Cow’s that like their grass and some other types of landscape should weigh in at tomorrow’s COWncil meeting. Under the requirement of AB 1881 all cities were required to establish a Landscape Ordinance that meets or exceeds the requirements of the California Department of Water Resources by January 2010. If a city fails to adopt an ordinance, AB 1881 requires local officials to enforce State’s model ordinance as if it had been adopted by the county or city. Therefore, unless and until, Woodside adopts its own ordinance, the State model applies.
The rules apply to the following types of residential landscaping projects that require a building or landscape permit, plan check or design review: (a.) all new and rehabilitated landscapes for private development projects with a landscape area equal or greater than 2,500 square feet; (b.) developer-installed new and rehabilitated landscapes for single and multi-family projects with a landscape area equal or greater than 2,500 square feet; and (c.) homeowner-installed new construction of single and multi-family residences with landscape areas greater than 5,000 square feet.
Basically, the Model Ordinance requires a Water Efficient Landscape Worksheet submitted with permit application materials, prior to construction, which includes water budget calculations and a hydrozone information table. Landscape and Irrigation Design Plans must be prepared by a certified professional and include: an Irrigation Schedule, a Schedule of Landscape and Irrigation Maintenance, a Landscape Irrigation Audit Report and a soil Management Report. Dedicated irrigation meters are required for landscapes greater than 5,000 square feet and all automated irrigation systems must be controlled by a weather-based, or evapotranspiration (ET) controller.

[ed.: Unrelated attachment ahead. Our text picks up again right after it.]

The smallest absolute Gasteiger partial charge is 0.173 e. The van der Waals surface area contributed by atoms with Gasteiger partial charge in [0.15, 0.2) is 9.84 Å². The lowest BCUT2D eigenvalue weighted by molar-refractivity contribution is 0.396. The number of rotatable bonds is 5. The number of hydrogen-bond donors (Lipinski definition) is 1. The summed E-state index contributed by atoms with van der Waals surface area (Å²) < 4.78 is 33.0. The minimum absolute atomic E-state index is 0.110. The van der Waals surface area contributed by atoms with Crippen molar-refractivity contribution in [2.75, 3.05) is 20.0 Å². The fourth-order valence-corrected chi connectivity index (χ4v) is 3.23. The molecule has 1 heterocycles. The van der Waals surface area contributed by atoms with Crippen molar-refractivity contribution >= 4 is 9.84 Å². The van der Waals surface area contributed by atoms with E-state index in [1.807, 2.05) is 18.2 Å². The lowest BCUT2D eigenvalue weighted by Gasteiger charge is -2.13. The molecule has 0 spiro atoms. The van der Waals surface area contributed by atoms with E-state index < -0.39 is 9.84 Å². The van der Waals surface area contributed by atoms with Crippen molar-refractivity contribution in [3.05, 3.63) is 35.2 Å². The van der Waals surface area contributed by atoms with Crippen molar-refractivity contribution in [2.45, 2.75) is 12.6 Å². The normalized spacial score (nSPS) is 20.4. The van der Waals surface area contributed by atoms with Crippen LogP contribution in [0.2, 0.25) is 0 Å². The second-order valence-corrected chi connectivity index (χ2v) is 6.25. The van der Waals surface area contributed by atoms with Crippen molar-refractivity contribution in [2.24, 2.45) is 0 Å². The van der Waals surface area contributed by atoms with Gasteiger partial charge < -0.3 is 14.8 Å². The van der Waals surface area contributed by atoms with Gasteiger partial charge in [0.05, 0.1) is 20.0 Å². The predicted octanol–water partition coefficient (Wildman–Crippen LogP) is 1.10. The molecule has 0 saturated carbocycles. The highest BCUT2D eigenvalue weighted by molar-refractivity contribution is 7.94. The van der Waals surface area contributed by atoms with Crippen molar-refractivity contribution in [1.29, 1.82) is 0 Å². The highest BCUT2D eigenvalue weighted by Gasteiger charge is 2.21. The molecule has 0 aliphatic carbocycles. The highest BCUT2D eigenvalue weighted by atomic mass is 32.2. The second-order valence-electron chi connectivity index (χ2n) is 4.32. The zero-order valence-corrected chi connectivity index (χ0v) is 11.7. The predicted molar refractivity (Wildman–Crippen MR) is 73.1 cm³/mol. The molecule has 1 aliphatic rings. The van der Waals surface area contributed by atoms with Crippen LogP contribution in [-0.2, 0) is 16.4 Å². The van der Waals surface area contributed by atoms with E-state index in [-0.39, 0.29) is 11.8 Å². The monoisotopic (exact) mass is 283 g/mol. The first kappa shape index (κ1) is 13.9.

Existing landscapes and irrigation systems will not need to be retrofitted unless there is a planned landscape renovation that requires a permit, plan check or design review. The state’s Model Ordinance does not prohibit the use of certain plants, such as turf grass. It does, however, require project applicants to develop a water budget showing how much water is allowed to be applied to those plants. The law also requires the use of drip irrigation or other low volume irrigation on slopes greater than 25%. Planting designs must show that plants are grouped by the hydrozones of plant water needs. See here.
Agenda item 6 on the March 9th COWncil meeting calls for the Review and Discussion of State-mandated Water Efficient Landscape Ordinance and Potential Alternative Ordinance Language (Please note that is a discussion item and no adopted on an ordinance is proposed at this time). See here (page 39).
The state’s Model Ordinance is aimed at eliminating inefficient irrigation systems and practices, and it reduce the overall maximum water demand goal from 80% to 70% of reference evapotranspiration. Landscape design, installation, maintenance, and management can and should be water efficient. However, the regulation should be flexible and should be done in as non-burdensome a way as possible. Some cities have mandated minimal lawn area, fewer allowed sprinkler heads etc. We hope our Town will think outside of the box and help citizens to implement water retaining ideas such as catching and storing rain water for reuse (rain barrel’s are very rural). Times are changing, don’t be left out of the decision making, head on out and speak your mind at the March 9th COWncil meeting.